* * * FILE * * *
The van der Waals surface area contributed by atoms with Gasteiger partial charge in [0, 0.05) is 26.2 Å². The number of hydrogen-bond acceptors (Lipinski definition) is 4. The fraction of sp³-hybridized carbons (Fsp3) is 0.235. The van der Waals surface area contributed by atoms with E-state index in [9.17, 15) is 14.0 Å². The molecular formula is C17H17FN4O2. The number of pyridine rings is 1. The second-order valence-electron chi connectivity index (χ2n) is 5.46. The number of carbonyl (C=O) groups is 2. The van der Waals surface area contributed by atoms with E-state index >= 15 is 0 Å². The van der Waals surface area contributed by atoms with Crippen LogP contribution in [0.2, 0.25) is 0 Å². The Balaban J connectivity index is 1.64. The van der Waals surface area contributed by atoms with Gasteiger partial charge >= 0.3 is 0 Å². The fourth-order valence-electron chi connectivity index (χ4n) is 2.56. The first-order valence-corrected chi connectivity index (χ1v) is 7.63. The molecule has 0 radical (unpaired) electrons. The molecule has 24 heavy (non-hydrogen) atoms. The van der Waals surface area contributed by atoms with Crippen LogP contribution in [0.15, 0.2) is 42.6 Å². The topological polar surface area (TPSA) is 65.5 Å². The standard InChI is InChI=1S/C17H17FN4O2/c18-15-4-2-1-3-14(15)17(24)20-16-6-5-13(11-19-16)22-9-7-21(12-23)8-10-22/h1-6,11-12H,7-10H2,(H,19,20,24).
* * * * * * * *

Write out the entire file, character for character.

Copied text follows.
The van der Waals surface area contributed by atoms with Gasteiger partial charge in [0, 0.05) is 26.2 Å². The number of hydrogen-bond acceptors (Lipinski definition) is 4. The fraction of sp³-hybridized carbons (Fsp3) is 0.235. The van der Waals surface area contributed by atoms with E-state index in [9.17, 15) is 14.0 Å². The molecular formula is C17H17FN4O2. The number of pyridine rings is 1. The second-order valence-electron chi connectivity index (χ2n) is 5.46. The number of carbonyl (C=O) groups is 2. The van der Waals surface area contributed by atoms with E-state index >= 15 is 0 Å². The van der Waals surface area contributed by atoms with Crippen LogP contribution in [0.2, 0.25) is 0 Å². The Balaban J connectivity index is 1.64. The van der Waals surface area contributed by atoms with Gasteiger partial charge >= 0.3 is 0 Å². The fourth-order valence-electron chi connectivity index (χ4n) is 2.56. The first-order valence-corrected chi connectivity index (χ1v) is 7.63. The molecule has 0 radical (unpaired) electrons. The molecule has 24 heavy (non-hydrogen) atoms. The van der Waals surface area contributed by atoms with Crippen LogP contribution in [0.15, 0.2) is 42.6 Å². The topological polar surface area (TPSA) is 65.5 Å². The standard InChI is InChI=1S/C17H17FN4O2/c18-15-4-2-1-3-14(15)17(24)20-16-6-5-13(11-19-16)22-9-7-21(12-23)8-10-22/h1-6,11-12H,7-10H2,(H,19,20,24).